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White House downplays George Papadopoulos' role in Trump campaign

Guilty plea in Mueller probe

White House press secretary Sarah Huckabee Sanders downplayed George Papadopoulos' role within President Trump's campaign, referring to him as a "volunteer."

"He was a volunteer member of an advisory council that met one time," Sanders told reporters Monday afternoon during the White House press briefing.

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FILE: George Papadopoulos George Papadopoulos via Twitter

Papadopoulos, who is 30 years old, joined the Trump campaign in early March 2016 as a foreign adviser. The special counsel tasked with investigating Russian meddling in the 2016 U.S. presidential election as well as potential collusion between the Trump campaign and the Kremlin released a statement which says that Papadopoulos "pleaded guilty on Oct. 5, 2017, to making false statements to FBI agents, in violation of 18 U.S.C. 1001."

The plea was unsealed Monday, but his sentencing hearing will be scheduled later.

Papadopoulos' lie to FBI agents detailed the nature of his interactions with "foreign nationals" who he believed to be closely connected to senior Russian government officials.

Sanders claimed that Papadopoulos was unpaid and asserted that his activities were considered "unofficial."

"It has nothing to do with the campaign's activities," she said of Papadopoulos' plea.

Sanders emphasized that she's "not sure that the president recalls specific details" of a March 31 national security team meeting at Trump International Hotel in Washington, D.C. in which Papadopoulos was present.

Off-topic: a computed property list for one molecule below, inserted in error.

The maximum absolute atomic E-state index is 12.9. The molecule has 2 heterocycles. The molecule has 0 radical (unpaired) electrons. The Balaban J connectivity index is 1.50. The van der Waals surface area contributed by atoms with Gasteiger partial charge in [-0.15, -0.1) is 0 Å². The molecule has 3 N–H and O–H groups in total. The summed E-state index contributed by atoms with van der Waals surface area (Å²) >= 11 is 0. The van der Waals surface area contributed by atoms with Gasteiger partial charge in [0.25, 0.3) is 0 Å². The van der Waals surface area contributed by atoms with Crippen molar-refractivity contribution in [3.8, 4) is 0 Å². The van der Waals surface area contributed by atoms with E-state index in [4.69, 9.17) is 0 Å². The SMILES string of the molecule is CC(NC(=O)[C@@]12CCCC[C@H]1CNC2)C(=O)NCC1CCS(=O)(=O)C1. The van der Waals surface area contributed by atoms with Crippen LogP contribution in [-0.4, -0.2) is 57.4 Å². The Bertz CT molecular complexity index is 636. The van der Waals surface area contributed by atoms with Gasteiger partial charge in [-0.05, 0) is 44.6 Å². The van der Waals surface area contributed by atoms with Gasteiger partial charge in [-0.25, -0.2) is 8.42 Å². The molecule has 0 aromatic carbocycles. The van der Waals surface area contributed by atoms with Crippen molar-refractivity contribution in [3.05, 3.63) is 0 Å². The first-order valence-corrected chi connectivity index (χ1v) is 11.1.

A photo from Mr. Trump's Instagram portrays the meeting in question:

Meeting with my national security team in #WashingtonDC. #Trump2016

A post shared by President Donald J. Trump (@realdonaldtrump) on

"He asked to do things, he was basically pushed back or not responded to in any way," Sanders said of Papadopoulos' efforts within the campaign, which included sending out emails that offered to set up "a meeting between us and the Russian leadership to discuss U.S.-Russia ties under President Trump."

Sanders would not comment on whether Mr. Trump regrets hiring certain members of the campaign, including former 2016 campaign chairman Paul Manafort and his former business associate Rick Gates, who were both indicted Monday morning on 12 separate counts, including conspiracy against the United States.

Throughout the briefing, Sanders continued to distance the Trump campaign from the activities of Manafort, Gates and Papadopoulos.

She also criticized Hillary Clinton's campaign and the Democratic National Committee for their contributions which funded research for a dossier alleging Mr. Trump's connections to Russia.

"What the Clinton campaign did, what the DNC did was actually exchange money, they took a meeting," Sanders said.

Without citing a source or potential end date, Sanders said that the Trump administration believes Special Counsel Robert Mueller's Russia investigation will end in the near future.

"We believe that it will be concluded soon," she said. CBS News justice reporter Paula Reid, however, said her sources still maintain that the investigation is not winding down and could in fact take years to be wrapped up.

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